After a wonderful lunch that we ate off of a banana leaf and receiving scarves and elephant figurines, we left and ventured off to another part of Chennai to a smaller, but nonetheless successful, NGO called Sevalaya, which is primarily a children’s home as well as a home for the elderly. This was one of our favorites that we’ve visited so far, simply because of the story and the passion that the founder of the school V. Muralidharan told us. The motivation for starting Sevalaya was his three inspirations – Mahatma Ghandi, Swami Vivekananda and Mahakavi Bharathiyar. From reading his books, Mr. Muralidharan realized that his life would be fulfilled through three main pillars that these icons represent. Ghandi represents the development of villages, Bharathiyar gives insight into the importance of education, and Swami believes in feeding the poor as a means of really helping others. Because of these values, Mr. Muralidharan started the school and has never lost doubt in his mission, even if he may not know where the funding is coming from for the next month or the next project. This quote that I read on the wall by Swami also stuck with me: “They alone live who live for others, the rest are more dead than alive.” The impact that Sevalaya has especially on the children is clear in the joy and smiles on their faces. They were so happy to see us as we were to see them, and a few of us had the pleasure of having a little girl sing an entire Tamil song to us. It was beautiful and her sweet gesture left us feeling the happiness that these kids probably feel every day when they get to come to school. We were so grateful to them for hosting us and didn’t want to leave.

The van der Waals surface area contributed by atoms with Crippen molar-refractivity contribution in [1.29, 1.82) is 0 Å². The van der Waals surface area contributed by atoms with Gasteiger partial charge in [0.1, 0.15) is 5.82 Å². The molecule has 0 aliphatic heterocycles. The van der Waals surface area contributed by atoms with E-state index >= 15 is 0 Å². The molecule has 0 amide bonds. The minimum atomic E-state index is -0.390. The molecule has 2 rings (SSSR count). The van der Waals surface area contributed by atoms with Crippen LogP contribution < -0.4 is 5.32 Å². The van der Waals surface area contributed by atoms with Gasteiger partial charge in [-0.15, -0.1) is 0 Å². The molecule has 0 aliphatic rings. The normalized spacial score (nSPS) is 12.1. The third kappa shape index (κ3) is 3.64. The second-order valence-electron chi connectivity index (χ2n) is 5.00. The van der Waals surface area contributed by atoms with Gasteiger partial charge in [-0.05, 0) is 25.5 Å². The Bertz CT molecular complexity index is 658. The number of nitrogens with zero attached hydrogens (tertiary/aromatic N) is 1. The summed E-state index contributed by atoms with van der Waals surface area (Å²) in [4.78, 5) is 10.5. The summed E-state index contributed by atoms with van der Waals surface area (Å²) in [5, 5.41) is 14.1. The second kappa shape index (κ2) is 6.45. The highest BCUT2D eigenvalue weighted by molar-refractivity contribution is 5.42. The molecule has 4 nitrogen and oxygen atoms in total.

On top of everything, the most amazing thing has been not only the amount of people, but the amount of life that has been all around us throughout our time in India thus far. Shannon made a good point in our discussion that everywhere we look; people are making their lives happen. Nothing is stopping them from getting comfortable on the side of the road or making their meals in their place of business. Although this may be hard for us to understand, it’s the way it is here, and it’s actually really beautiful. A common phrase that we’ve heard is “This is India.” The power might go out in the middle of one of our presentations, but we move on as if it never happened. We count a few seconds and Voila!, the power is back on. There isn’t a constant need to be on time, or to be connected to the internet. And sometimes I wish that’s how I lived my life in the US. When I get back home, I hope I will integrate more of a balance into my life. All I know is that I don’t ever want to forget the way that this country makes me feel.


One thought on “Life Everywhere in Chennai

  1. It is amazing to read about your experience and feelings! I’m sure this will be with you forever and will change all of you in a very positive way. Congratulations